Ed Ayres, the Editorial Director of the World Watch Institute, articulates the problem best: "We face something so outside of our collective experience that we don't really see it, even in the face of overwhelming evidence."

The answer to the problem is really plural. There are several answers. Simply trading in your gas-guzzling Hummer for a Prius is a small step in the right direction, though not really enough.

And while it certainly involves ramping up alternative energy resources like solar, wind, geothermal and tidal, they can't be increased quickly enough to make up the difference.

My answer: Taking advantage of our wealth of natural gas by converting as much of our transportation sector to run on it as possible.

Other options include increasing offshore U.S. oil and gas exploration, plus boosting clean coal technology.

It's like completing a jigsaw puzzle. Find the right pieces, then slot them together one at a time. It must be done.

Is Ending Our Oil Dependence a Realistic Possibility?

In his book, The Long Emergency, James Kunstler writes: "The human race living off the draw-down of non-renewable fossil fuel resources is the equivalent of algae in a pond enjoying a temporary rush of nutrients in one brief session."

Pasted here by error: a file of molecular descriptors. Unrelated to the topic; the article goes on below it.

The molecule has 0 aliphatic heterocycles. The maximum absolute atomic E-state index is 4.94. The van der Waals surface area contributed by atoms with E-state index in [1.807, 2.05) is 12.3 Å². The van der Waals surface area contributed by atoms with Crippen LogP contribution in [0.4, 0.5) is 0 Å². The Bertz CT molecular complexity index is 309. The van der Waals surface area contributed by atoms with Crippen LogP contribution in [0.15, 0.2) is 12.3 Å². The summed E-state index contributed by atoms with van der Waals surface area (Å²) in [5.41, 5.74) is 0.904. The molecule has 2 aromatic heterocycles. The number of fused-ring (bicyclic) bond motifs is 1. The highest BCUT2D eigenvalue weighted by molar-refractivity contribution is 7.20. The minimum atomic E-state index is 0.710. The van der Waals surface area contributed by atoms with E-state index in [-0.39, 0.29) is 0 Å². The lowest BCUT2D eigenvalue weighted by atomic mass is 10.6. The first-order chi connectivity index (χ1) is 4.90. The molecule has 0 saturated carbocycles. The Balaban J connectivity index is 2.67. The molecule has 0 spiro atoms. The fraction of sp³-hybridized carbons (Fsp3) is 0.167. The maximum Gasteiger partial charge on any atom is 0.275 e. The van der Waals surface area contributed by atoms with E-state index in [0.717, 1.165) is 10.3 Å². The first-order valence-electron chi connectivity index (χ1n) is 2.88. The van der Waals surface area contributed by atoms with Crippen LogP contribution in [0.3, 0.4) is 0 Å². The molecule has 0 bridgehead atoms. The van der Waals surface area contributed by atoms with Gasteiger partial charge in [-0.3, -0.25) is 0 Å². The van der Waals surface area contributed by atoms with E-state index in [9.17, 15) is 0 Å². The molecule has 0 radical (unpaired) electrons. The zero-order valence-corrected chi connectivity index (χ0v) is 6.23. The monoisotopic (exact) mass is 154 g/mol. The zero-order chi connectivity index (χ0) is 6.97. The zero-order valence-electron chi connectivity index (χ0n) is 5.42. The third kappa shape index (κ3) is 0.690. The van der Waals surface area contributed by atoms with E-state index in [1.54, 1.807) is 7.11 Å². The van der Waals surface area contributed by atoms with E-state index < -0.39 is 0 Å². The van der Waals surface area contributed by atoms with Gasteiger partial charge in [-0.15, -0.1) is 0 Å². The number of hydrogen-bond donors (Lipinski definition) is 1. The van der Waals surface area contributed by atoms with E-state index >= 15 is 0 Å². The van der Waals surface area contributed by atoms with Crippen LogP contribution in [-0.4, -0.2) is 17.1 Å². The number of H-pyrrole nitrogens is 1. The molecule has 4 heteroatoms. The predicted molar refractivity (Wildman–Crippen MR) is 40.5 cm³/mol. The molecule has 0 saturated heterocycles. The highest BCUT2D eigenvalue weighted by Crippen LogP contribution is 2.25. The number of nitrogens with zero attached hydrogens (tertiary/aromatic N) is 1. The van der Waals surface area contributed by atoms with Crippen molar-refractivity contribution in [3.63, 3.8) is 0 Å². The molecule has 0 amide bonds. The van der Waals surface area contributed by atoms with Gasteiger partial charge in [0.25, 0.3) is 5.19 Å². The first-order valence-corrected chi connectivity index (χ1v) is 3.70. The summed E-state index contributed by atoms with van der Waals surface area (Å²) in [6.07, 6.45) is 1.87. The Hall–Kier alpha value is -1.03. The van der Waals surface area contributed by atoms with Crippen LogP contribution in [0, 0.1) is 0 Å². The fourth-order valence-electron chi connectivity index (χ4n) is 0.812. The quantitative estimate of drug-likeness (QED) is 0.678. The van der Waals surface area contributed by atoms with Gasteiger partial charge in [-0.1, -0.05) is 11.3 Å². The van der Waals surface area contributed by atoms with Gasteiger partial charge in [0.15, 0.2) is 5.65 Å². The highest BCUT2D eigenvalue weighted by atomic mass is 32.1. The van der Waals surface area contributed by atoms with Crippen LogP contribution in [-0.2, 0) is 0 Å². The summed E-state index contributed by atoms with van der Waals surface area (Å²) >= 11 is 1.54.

Does Mr. Kunstler have a point, or are we just too entrenched in the politics of "Big Oil?" While there's little doubt that we're too addicted to fossil fuels, is ending our dependence on foreign oil a realistic possibility?

It's interesting to note that after oil prices hit $147, renewable alternatives like geothermal, solar, wind-generated power and others burst onto the energy stage and quickly gained traction. But as their ups and downs prove, the transition won't happen overnight.

We have to wean ourselves off foreign oil. I'm confident it will happen. But challenges and concerns litter the path to global energy resource-sustainability. And the socio-economic implications are unprecedented.

So, too, are the investment opportunities.

The energy sector promises to be the place to invest for decades to come. And next week, I'll show you how to take advantage of these opportunities.

Good investing,

David Fessler